Everyone is issued with a tax code by HMRC so employers can calculate and deduct the correct amount of tax from salary payments. On the face of it, tax codes are simple, but there is sometimes more to them than meets the eye. Checking that your tax code is correct each year will ensure that you pay the correct amount of tax and avoid any unexpected tax bills.
If you think your code is wrong you’ll need to let HMRC know by calling them on 0300 200 3300 or use their online Check your Income Tax service
Everyone has a Personal Allowance which is the amount of income they can receive before tax is paid. This Personal Allowance is reflected in a tax code to tell an employer how much tax-free income someone has in that tax year.
For the 19/20 tax year most people will have a tax code of 1250L. This is based on their Personal Allowance of £12,500, divided by 10. The letter in the tax code provides more information to the employer so they can calculate taxes payable.
Example: Someone with a 1250L tax code earning £15,000 will not pay tax on the first £12,500. The earnings over the Personal Allowance, i.e. £2,500 will have basic rate tax deducted by their employer.
HMRC will calculate an individual’s tax-free Personal Allowance based on the current records they have. Income that tax hasn’t been paid on, unpaid tax from a previous year and, the value of any benefits from a job (e.g. a company car). The income that tax hasn’t been paid on is subtracted from the Personal Allowance and this becomes the new tax-free income allowed in the tax year. This tax-free allowance is divided by 10 to reflect it in the tax code for the year.
You’ll have a tax code for each employer you have so for example, if you are only employed through your limited company, you’ll have just one tax code. If however, you have multiple employers, e.g. a second job, you’ll have a tax code for each employer. This is common for startups when the employee remains in employment whilst setting up their own company.
The tax code for a particular employer can be found on:
payslips from that employer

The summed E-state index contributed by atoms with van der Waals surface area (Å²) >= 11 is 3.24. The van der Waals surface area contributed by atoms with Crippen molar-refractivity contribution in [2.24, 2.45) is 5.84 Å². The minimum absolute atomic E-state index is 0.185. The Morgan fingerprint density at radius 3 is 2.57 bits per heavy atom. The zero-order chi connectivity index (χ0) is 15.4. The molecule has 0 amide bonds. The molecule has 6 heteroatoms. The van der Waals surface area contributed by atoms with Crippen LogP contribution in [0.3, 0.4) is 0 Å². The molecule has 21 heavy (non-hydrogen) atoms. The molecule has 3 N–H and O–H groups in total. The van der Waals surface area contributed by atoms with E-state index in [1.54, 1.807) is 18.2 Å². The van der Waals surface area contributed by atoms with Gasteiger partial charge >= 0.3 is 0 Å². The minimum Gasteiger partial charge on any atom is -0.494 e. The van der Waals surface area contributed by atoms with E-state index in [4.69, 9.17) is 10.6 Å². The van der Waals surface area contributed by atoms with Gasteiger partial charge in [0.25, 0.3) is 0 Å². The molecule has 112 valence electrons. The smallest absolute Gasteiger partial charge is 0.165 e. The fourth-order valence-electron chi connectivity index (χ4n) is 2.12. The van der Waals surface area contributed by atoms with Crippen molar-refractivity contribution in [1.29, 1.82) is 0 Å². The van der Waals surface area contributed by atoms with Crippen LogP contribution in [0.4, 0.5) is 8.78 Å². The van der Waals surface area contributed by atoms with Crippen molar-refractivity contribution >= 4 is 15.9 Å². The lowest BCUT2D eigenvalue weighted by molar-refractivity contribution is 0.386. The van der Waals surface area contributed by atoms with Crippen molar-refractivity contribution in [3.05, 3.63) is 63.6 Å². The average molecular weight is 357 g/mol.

P45 from the employer if you have left that job
P60 from the employer that they provide at the end of the tax year
HMRC PAYE coding notice letters
If someone has more than one employer it is likely that each will use different tax codes.
In starting a second job the new employer would notify HMRC of them starting without providing a P45 (i.e. they’ve not left their other job). In doing so HMRC instructs the new employer to apply a BR tax code. This means no Personal Allowance is allocated to that income; therefore tax will be deducted from all earnings from the second job. This is ideal if the first job pays more than the individual’s Personal Allowance, however, the second job may become the main source of income.
There are typically two options:
Leave the tax codes as they are and pay tax on all income from the second job. The downside is if the main job will not use up all the Personal Allowance for the year you’d overpay tax and then would have to wait for a tax rebate from HMRC
Call HMRC and ask them to split the tax code between the jobs. This way the Personal Allowance is shared across both jobs
The Personal Allowance usually increases each tax year (6 April to 5 April) which means tax codes increase on 6 April. You can, however, receive tax code notices when your personal circumstances change too.
A tax code can also be changed during the tax year, for example, if HMRC are notified that you start or stop getting:
income that isn’t being taxed such as from interest or rental properties
benefits from your job that you need to pay tax on (known as Benefit In Kind), or
State benefits such as the State Pension
Notification to HMRC commonly happens when:
an individual files their Self Assessment Tax Return
a form P11D to declare benefits in kind is submitted
a new job is started and the employer notifies HMRC, or
the individual calls HMRC to discuss a change in circumstances e.g. they no longer have a company car
When a tax code changes HMRC will send a Notice of Coding letter to the individual to explain why and how it has been calculated. HMRC also send the new tax code to the individual’s employer or accountant electronically via RTI which then must be applied during future payroll calculations.
HMRC will determine whether or not you are a Scottish taxpayer based on where your main place of residence is. If you are a Scottish taxpayer, your 2019/20 PAYE tax code will have the letter ‘S’ at the front. You can find more information on the Scottish PAYE tax codes and rates here
The letter in a tax code provides more information for the employer so they can calculate how much tax to collect.
|Tax code letter||Meaning|
|L||You’re entitled to the normal tax-free Personal Allowance|
|P||Your birthday is between 6 April 1938 and 5 April 1948 and have a larger tax-free Personal Allowance|
|Y||Your birthday was before 6 April 1938 and you have a larger tax-free Personal Allowance|
|T||Other calculations have been used to determine your Personal Allowance and tax code, e.g. it’s been reduced due to other untaxed income|
|0T||Your Personal Allowance has already been fully used or you started a new job and don’t have a P45|
|BR||All your income with your employer is taxed at the 20% basic rate. This is often when you have a second job or your employer is waiting for a tax code from HMRC|
|D0||All your income is taxed at the higher rate (40%)|
|D1||All your income is taxed at the additional rate of tax (45%)|
|NT||You are not paying tax on this income|